So that's the back-story. Lot's of artists who spent lot's of time, resources and money got dumped because they didn't make enough money for Ticketmaster. All the wonderful things the Echo system did in one place had now has to be moved and reproduced elsewhere.

    So the lesson learned is that having a website is not enough anymore even if it does wonderful things all in one place, you need to make sure you can get your content aka stuff out. The internet moves at the speed of light where companies appear and disappear almost as fast. What would happen if Google decided to shut down YouTube tomorrow. Do you have copies of all the videos you have uploaded over the years? If not do you know how to get them out?

    If you are an dropped Echo artist looking for a new website don't just jump in with anybody who says they can get you up and running. You'll have a website again and probably spend a pile of money but is there a way you can get your information back out if something happens.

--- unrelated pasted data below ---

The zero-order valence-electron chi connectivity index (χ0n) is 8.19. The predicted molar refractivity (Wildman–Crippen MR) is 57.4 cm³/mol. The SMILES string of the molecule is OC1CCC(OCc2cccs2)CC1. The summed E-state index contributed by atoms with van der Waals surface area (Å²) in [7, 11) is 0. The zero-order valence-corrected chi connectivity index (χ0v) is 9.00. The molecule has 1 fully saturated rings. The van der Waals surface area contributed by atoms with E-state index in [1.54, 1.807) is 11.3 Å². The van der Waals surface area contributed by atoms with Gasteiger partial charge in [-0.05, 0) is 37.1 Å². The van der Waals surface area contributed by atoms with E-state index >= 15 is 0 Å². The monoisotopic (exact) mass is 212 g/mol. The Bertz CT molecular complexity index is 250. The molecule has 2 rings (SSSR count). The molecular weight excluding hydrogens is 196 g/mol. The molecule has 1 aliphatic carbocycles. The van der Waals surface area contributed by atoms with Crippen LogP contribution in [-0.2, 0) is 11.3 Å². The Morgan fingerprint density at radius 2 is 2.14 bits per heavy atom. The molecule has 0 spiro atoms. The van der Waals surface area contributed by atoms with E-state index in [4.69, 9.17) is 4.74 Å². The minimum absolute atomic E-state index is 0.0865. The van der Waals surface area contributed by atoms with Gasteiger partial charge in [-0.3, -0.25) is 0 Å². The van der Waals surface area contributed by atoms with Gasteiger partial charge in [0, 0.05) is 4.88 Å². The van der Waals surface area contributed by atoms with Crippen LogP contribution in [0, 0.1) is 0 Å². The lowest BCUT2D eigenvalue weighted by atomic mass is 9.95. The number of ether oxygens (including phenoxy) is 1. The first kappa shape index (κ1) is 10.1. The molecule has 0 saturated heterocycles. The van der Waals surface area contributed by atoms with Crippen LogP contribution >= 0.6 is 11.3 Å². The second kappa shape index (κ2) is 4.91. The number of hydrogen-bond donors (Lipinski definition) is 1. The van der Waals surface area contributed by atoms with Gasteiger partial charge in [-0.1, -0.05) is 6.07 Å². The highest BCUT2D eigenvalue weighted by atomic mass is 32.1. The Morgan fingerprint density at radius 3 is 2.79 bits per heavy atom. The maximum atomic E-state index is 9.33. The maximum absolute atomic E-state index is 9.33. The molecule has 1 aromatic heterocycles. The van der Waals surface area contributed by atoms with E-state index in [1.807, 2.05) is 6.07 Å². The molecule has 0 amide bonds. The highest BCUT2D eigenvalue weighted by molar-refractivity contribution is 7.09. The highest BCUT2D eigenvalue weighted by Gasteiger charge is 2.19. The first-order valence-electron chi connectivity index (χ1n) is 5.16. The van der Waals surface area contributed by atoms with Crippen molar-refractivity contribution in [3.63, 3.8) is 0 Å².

Many agree Web 2.0 was the generation of Social Media, I believe that Web 3.0 will be the age of interchangeable data. You're website have have the pages people visit but all the content (pictures, video, blogs, etc.) will live on another computer where you can move to another company easily. Echo Music is a lesson in why you should care about Web 3.0 and interchangeable data.

    Further Reading:

    Technorati Tags: , , , ,

    " title="Web 3.0 the Age of Interchangeable Data and the Echo Music Demise Lesson" />

    Web 3.0 the Age of Interchangeable Data and the Echo Music Demise Lesson